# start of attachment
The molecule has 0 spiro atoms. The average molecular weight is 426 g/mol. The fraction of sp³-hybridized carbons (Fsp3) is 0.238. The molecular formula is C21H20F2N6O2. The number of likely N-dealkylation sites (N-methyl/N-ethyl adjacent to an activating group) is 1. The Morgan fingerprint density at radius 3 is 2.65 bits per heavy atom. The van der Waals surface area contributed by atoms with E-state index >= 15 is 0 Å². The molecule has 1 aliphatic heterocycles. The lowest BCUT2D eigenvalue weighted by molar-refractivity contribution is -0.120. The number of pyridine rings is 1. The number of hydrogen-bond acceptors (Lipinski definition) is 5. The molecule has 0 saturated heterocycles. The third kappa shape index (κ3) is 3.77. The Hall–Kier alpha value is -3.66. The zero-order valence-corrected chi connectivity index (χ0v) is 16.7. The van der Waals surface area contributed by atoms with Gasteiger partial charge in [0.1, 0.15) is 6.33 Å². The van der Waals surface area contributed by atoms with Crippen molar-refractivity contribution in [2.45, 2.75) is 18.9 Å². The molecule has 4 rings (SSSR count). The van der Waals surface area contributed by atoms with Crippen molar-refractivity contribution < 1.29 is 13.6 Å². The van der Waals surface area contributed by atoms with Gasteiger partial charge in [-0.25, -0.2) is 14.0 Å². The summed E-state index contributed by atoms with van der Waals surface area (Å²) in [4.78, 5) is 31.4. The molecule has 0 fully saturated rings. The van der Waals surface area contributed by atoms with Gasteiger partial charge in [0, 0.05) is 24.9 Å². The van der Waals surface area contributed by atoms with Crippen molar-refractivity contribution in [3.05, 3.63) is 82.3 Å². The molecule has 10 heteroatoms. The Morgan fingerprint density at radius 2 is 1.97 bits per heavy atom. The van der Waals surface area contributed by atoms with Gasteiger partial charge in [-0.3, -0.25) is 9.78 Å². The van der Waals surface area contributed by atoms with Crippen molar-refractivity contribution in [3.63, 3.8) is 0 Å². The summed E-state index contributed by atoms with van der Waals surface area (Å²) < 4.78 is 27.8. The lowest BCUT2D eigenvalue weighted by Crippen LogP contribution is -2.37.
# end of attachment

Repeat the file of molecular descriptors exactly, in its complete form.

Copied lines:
The molecule has 0 spiro atoms. The average molecular weight is 426 g/mol. The fraction of sp³-hybridized carbons (Fsp3) is 0.238. The molecular formula is C21H20F2N6O2. The number of likely N-dealkylation sites (N-methyl/N-ethyl adjacent to an activating group) is 1. The Morgan fingerprint density at radius 3 is 2.65 bits per heavy atom. The van der Waals surface area contributed by atoms with E-state index >= 15 is 0 Å². The molecule has 1 aliphatic heterocycles. The lowest BCUT2D eigenvalue weighted by molar-refractivity contribution is -0.120. The number of pyridine rings is 1. The number of hydrogen-bond acceptors (Lipinski definition) is 5. The molecule has 0 saturated heterocycles. The third kappa shape index (κ3) is 3.77. The Hall–Kier alpha value is -3.66. The zero-order valence-corrected chi connectivity index (χ0v) is 16.7. The van der Waals surface area contributed by atoms with Gasteiger partial charge in [0.1, 0.15) is 6.33 Å². The van der Waals surface area contributed by atoms with Crippen molar-refractivity contribution in [2.45, 2.75) is 18.9 Å². The molecule has 4 rings (SSSR count). The van der Waals surface area contributed by atoms with Crippen molar-refractivity contribution < 1.29 is 13.6 Å². The van der Waals surface area contributed by atoms with Gasteiger partial charge in [-0.25, -0.2) is 14.0 Å². The summed E-state index contributed by atoms with van der Waals surface area (Å²) in [4.78, 5) is 31.4. The molecule has 0 fully saturated rings. The van der Waals surface area contributed by atoms with Gasteiger partial charge in [0, 0.05) is 24.9 Å². The van der Waals surface area contributed by atoms with Crippen molar-refractivity contribution in [3.05, 3.63) is 82.3 Å². The molecule has 10 heteroatoms. The Morgan fingerprint density at radius 2 is 1.97 bits per heavy atom. The van der Waals surface area contributed by atoms with Gasteiger partial charge in [-0.3, -0.25) is 9.78 Å². The van der Waals surface area contributed by atoms with Crippen molar-refractivity contribution in [3.63, 3.8) is 0 Å². The summed E-state index contributed by atoms with van der Waals surface area (Å²) < 4.78 is 27.8. The lowest BCUT2D eigenvalue weighted by Crippen LogP contribution is -2.37.